Skift Take

We won't speculate about the prospects of the proxy fight at United in which the dissidents have enlisted the support of former Continental CEO Gordon Bethune and online travel veterans. The timing, though, would have been more beneficial had the board battle been started under United's Jeff Smisek regime.

A United Continental Holdings official questioned the timing of the shareholder fight to elect six new members, including former Continental chairman and CEO Gordon Bethune, to the airline’s growing board lineup while one of those dissident shareholders countered “we only care about helping re-build a world-class Board and airline.”

Gerry Laderman, United’s acting CFO, used his opening sentences at the J.P. Morgan Aviation, Transportation and Industrials Conference in New York City March 8 to blast the proxy fight waged by Altimeter Capital and PAR Capital Management, which own 7.2 percent of United’s shares.

“As some of you may know by now two of our shareholders have announced their intention to launch a proxy fight,” Laderman told analysts as Teamsters representing United’s mechanics picketed outside. “We will not be discussing the proxy fight today other than to say that they are doing it at a time when management has just begun to execute on the strategy that our president and CEO Oscar Munoz has laid out.

“And, at the same time, when the board has been strengthened with three high-quality independent directors,” Laderman said.

United’s board, which the dissidents characterized as “under-qualified, ineffective and entrenched,” added three members earlier this week as a hedge against the dissidents and is considering adding another director, which would bring the tally to 16.

“Oscar will be providing more updates to shareholders as we continue to execute on his action plan,” Laderman said. “But I do want to remind everybody about the exciting things happening at United. First, Oscar’s back. You saw the news. He’s obviously been back, helping us negotiate through our new strategy but full-time back next Monday. We have been achieving top-tier operational performance. As many of you know we significantly increased our share buyback. And again the three high-quality, highly credentialed new board members that all of management is very excited to get to know and to work with.”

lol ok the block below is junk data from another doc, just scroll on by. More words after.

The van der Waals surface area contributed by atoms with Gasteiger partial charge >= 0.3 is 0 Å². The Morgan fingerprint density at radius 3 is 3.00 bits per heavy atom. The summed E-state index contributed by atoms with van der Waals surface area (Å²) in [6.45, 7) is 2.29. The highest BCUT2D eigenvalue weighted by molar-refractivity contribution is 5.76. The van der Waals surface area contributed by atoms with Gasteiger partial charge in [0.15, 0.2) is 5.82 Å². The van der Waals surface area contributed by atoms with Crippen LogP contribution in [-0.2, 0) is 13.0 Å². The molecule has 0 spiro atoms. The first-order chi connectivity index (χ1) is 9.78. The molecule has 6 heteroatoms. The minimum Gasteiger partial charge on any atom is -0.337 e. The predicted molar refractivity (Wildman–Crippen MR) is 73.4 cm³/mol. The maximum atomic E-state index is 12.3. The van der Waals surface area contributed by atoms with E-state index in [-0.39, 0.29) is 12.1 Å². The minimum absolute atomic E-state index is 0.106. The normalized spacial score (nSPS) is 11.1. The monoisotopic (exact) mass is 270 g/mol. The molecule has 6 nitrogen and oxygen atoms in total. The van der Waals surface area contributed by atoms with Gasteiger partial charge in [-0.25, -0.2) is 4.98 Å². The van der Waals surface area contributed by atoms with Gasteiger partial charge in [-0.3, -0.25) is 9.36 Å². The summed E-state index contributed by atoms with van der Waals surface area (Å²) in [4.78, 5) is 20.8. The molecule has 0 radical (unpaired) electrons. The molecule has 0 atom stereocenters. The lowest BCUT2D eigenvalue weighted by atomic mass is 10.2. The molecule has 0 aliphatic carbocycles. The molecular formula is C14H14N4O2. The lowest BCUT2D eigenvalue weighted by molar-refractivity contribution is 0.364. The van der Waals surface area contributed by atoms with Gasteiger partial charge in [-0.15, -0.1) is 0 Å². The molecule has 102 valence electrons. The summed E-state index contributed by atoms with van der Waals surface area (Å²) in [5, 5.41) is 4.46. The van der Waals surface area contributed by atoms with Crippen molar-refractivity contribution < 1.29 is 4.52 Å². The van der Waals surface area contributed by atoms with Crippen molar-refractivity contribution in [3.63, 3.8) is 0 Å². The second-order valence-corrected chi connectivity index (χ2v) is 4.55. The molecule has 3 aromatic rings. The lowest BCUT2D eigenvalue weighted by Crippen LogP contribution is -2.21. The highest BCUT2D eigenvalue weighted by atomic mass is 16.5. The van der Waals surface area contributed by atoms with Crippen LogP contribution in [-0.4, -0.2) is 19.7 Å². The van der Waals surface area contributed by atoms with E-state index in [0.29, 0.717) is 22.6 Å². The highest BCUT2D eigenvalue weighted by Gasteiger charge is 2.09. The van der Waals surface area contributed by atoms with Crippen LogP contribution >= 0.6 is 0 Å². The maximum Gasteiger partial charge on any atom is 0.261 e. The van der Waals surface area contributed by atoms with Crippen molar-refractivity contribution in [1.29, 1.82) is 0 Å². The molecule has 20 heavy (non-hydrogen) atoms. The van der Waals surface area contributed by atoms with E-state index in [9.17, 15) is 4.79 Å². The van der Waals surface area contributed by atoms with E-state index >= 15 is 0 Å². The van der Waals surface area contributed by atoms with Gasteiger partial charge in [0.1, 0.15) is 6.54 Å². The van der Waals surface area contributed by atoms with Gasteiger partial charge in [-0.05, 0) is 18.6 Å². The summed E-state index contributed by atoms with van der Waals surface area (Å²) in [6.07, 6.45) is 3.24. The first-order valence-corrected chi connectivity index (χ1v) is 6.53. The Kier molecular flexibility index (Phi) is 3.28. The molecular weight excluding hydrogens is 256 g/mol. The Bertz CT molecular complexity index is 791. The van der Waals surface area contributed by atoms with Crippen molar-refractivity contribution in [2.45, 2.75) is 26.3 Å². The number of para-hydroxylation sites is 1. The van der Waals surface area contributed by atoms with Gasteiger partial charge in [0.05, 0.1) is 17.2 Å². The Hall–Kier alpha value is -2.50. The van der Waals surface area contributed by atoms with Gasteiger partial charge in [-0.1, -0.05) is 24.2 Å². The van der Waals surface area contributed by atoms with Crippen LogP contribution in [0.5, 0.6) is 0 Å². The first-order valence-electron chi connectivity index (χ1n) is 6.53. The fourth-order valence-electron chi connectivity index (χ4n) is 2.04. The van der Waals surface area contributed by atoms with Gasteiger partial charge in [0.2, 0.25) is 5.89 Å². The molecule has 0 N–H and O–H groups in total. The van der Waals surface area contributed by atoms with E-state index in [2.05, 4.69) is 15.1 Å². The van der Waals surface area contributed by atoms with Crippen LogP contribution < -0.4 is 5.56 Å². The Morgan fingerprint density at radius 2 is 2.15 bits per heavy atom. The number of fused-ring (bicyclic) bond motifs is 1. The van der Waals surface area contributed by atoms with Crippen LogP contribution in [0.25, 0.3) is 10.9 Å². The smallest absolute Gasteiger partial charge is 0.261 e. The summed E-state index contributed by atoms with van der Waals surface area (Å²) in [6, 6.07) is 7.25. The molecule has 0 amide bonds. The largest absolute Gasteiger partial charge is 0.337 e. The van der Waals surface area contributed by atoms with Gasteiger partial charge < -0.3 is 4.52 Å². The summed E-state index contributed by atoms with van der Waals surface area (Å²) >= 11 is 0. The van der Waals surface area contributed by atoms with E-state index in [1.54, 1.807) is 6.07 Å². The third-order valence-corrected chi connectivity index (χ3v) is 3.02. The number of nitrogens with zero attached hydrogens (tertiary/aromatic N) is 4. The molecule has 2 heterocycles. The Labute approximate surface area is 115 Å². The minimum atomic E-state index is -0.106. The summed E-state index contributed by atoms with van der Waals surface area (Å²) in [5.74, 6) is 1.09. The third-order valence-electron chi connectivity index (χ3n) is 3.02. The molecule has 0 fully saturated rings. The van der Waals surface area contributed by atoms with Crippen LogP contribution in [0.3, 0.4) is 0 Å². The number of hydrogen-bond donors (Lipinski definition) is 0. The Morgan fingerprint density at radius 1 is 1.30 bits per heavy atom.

Brad Gerstner, who heads Altimeter Capital and is a veteran online travel investor and operator, tweeted responses to United’s public utterances about the proxy fight, noting that six prospective board members can’t control a 15- or 16-member board, and that the shareholders seek to transform the under-performing United into a “world-class” carrier.

More of Gerstner’s tweets are included in an SEC filing United made earlier today in reference to the proxy battle.

Meanwhile, the Teamsters, which represent 9,000 aircraft mechanics at United, stated they will remain neutral in the board fight until they can get more information from both sides on United’s future.

“The Teamsters have respect for how Gordon Bethune addressed labor and operational concerns when he was at Continental,” said Capt. David Bourne, director of the Teamsters Airline Division. “However, we need to look at both slates and make a decision based on whose approach will best address passenger and employee confidence in the company. United leadership, whoever shareholders choose, needs to understand that the mechanics are ready to strike. The Board needs a strategy that respects the work of employees, improves service to passengers and rewards investors with long-term growth.”

Todd Insler, chairman, United Master Executive Council, Air Line Pilots Association issued a statement in support of United that the airline posted on the investor relations section of its website.

“United’s pilots have grave concerns about the sudden attempt by two activist investors to gain effective control of United’s Board of Directors. This coup attempt, being done for their own benefit and without publicly stating their intentions for the future of the airline, unnecessarily distracts all employees from our commitment to improve customer service and grow United Airlines.”

It continued, “We are concerned that these activists will instigate a program focusing on short term gains to the detriment of United’s customers and employees.”

The dissidents stated they will file a statement with the SEC outlining their plans.

At the J.P. Morgan conference, Laderman defended improvements in United’s on-time arrivals and flight-completion factor so far in 2016.

He said the airline has made “terrific progress” in listening to and winning back the allegiances of frontline employees since Munoz, then a a United board member and railroad executive, was appointed CEO in September 2015.

Reach new heights in aviation
November 12 in Dallas
See Who's Onboard

Have a confidential tip for Skift? Get in touch

Tags: united airlines

Photo credit: Interior of a United Airlines plane. United Airlines

Up Next

Loading next stories